5.1.3. Cervical Artery Dissection

In the last years, migraine has been suggested to be a predisposing condition for spontaneous cervical artery dissections (sCADs), one of the most common causes of stroke in young patients leading to speculation that migraine might be a predisposing condition for specific pathogenic subtypes of ischemic stroke particularly in young patients. In two French case-control studies, migraine resulted twice as common in patients with sCAD than in patients whose ischemic stroke was not related to an sCAD [36, 37], and this association was stronger and more significant in patients with dissections involving multiple vessels. A large Italian case-control study confirmed these findings [38]. The association between sCAD and a specific migraine subtype is controversial since it has been suggested to be stronger for MO than for MA, but recently a hospital-based case-control study found a higher prevalence of migraine with aura among sCAD patients as compared to a control group [39].

The mechanism by which migraine may affect the risk of sCAD is unknown. A common generalized vascular disorder is hypothesized to be a predisposing condition for both diseases. Increased activity of serum elastase, a metallopeptidase which degrades specific elastin-type aminoacid sequences, reported in migraineurs suggests a possible extracellular matrix degradation [40] which might facilitate sCAD occurrence. Furthermore, in line with previous observations of altered common carotid artery distensibility in patients with sCAD [41], Lucas and coworkers recently reported that the endothelium-dependent vasodilatation assessed in the brachial artery is significantly impaired in these subjects [42]. Similar vascular changes have been observed in migraine patients during interictal periods [43] and replicated in a recent cross-sectional study in migraineurs of recent onset, thus excluding possibility of bias due to longstanding history of migraine and repeated exposure to vasoconstrictor drugs [44]. Finally, the analysis of small families has shown that the structural abnormalities related to sCAD might be familial and follow an autosomal dominant pattern of inheritance [45, 46]. This implicates that genetically determined alterations of the extracellular matrix may play a crucial pathogenic role and that candidate genes involved in the regulation of the endothelial and the vessel wall functions, might increase susceptibility to both conditions [4749].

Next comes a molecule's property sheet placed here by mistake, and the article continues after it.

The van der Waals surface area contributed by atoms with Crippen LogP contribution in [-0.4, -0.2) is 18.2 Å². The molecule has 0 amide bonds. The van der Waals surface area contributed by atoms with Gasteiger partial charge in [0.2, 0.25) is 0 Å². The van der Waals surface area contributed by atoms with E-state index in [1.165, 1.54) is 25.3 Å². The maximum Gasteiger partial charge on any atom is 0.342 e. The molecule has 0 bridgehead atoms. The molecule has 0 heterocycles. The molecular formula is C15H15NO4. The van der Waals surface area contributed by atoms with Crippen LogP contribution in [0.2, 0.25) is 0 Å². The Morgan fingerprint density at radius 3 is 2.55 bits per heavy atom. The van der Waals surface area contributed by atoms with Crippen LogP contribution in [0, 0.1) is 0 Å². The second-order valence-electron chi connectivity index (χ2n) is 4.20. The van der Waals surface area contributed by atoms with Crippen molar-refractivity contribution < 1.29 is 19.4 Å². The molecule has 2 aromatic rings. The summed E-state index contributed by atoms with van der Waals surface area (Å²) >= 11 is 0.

6. Migraine and Cardiovascular Risk Factors

Several reports have associated migraine with a more unfavourable cardiovascular risk profile. According to the results of the Genetic Epidemiology of Migraine (GEM) study, migraineurs are more likely to smoke and to have a parental history of myocardial infarction. MA was also found to be associated with an unfavourable cholesterol profile, elevated blood pressure, early onset coronary heart disease, or stroke [50]. Data from the population-based American Migraine Prevalence and Prevention (AMPP) study recently provided further support to the perception that migraineurs have a higher probability of having an unfavorable risk factors profile [51]. However, a number of large-scale epidemiologic analyses conducted over the last years have questioned these findings and suggested that the migraine-stroke association is particularly present in the absence of traditional cardiovascular risk factors [16, 52]. Therefore, the possibility that the relation between migraine and ischemic stroke may be due to the known pathogenic effect of traditional vascular risk factors seems unlikely.

7. Effects of Migraine-Specific Drugs